Wednesday, July 30, 2008

Horton heard a what?

On the plane ride across the Atlantic they showed three full-length movies, one of which was Horton Hears a Who. I was in Paris when it came out there, and wanted to see it, but for some reason my wife was more intent on seeing ... well ... Paris.

I had forgotten the Dr. Seuss book, so the story was essentially new to me. Having seen it, I have to say that I'm shocked such a film came out of Hollywood. It has religious and ethical connotations that are the polar opposite of the Hollywood mindset.

Horton (voiced by Jim Carrey) is an elephant, and because of his ears, he has greater hearing than others in his jungle community. He hears, and then befriends, the mayor of a town (voiced by Steve Carell) on a planet that is basically a dust speck. The movie entails Horton trying to bring the dust speck to safety.

The religious connotation is that Horton hears a voice, but other people doubt him because they don't hear it themselves. His main detractor (a kangaroo, voiced by Carol Burnett) says "If you can't see it, feel it, or hear it, it doesn't exist." This strikes me as very similar to the claims of atheists that if they can't experience God with their five senses, they refuse to believe in him. If someone claims to hear God's voice, he must be delusional or worse.

The ethical connotation is that Horton insists that the people in Whoville are just as important as anyone else, since "A person's a person, no matter how small." This strikes me as a very obvious statement about abortion. It doesn't matter that they (the Whos in Whoville or the fetus in the mother's uterus) are small, they're just as important and have just as much right to live as anyone else.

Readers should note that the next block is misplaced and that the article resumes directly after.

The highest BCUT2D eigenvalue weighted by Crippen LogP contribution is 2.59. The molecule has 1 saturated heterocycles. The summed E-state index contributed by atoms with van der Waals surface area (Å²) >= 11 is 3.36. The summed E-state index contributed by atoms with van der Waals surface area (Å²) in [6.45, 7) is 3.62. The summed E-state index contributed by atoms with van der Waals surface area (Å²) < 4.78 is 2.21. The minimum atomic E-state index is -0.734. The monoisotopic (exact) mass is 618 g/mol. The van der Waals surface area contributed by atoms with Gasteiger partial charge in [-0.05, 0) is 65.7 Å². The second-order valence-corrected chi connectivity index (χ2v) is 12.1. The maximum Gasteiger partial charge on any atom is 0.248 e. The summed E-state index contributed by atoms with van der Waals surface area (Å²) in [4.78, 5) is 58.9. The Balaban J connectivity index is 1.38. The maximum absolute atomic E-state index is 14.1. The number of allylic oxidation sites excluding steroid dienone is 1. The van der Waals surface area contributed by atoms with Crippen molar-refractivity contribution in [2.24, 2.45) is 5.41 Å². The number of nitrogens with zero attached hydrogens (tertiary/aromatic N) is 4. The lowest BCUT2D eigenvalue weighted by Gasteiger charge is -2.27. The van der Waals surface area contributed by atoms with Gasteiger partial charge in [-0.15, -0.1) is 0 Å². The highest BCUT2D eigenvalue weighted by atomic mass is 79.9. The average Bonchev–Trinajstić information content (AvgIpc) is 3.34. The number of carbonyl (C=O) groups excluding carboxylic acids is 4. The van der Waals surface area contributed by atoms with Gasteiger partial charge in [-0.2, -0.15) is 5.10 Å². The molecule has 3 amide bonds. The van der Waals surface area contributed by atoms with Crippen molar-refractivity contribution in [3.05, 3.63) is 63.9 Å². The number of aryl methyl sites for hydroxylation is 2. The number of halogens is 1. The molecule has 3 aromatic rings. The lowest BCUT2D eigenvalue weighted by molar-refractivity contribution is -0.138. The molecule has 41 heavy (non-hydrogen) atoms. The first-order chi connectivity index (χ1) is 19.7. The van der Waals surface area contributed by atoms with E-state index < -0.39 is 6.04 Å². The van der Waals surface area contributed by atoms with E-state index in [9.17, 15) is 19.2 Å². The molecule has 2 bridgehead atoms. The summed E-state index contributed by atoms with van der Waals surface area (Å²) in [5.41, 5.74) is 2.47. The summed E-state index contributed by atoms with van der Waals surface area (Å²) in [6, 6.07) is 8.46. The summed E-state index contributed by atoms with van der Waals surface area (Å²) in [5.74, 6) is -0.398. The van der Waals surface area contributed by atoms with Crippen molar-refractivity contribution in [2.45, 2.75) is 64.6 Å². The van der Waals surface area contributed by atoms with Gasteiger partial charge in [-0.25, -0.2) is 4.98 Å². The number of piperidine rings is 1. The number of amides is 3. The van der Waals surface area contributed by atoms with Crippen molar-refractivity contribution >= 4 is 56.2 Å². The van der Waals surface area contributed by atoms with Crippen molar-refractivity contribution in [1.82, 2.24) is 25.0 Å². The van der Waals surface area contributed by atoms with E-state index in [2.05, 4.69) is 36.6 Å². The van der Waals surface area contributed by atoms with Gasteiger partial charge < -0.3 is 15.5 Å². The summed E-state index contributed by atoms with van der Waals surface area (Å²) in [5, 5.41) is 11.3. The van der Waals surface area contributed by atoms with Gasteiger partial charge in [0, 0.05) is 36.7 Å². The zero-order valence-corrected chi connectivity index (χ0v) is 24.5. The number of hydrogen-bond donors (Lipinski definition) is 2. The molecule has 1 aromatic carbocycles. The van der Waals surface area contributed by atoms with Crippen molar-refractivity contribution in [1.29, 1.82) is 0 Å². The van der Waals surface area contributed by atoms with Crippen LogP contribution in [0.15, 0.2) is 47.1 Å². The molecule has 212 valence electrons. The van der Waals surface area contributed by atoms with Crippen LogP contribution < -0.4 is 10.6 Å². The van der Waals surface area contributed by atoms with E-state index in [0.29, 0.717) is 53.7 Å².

Again, I am staggered that Hollywood made this movie. These implications are not contrived or hidden; they are very obvious. I also find it interesting that the two main characters are voiced by Jim Carrey and Steve Carell. Both men have Christian backgrounds: Carrey was raised Catholic, and has attended Protestant church as an adult, and Carell is a lifelong Catholic. These two also made two other movies which take God seriously: Bruce Almighty and Evan Almighty.

Of course, the movie has other themes as well. The kangaroo accuses Horton of corrupting the young, eerily similar to the same charges made against Socrates. Another is that Horton refuses to give up, even when everyone else is against him, and even when what he promised to do becomes insanely difficult. "I meant what I said and I said what I meant; an elephant's faithful, one hundred percent." This is quite laudable, and I'm very glad that this is put forward as something people should do; but there are other mainstream movies that advocate such themes, so it's not as noteworthy as the two mentioned above.

(cross-posted at OregonLive)

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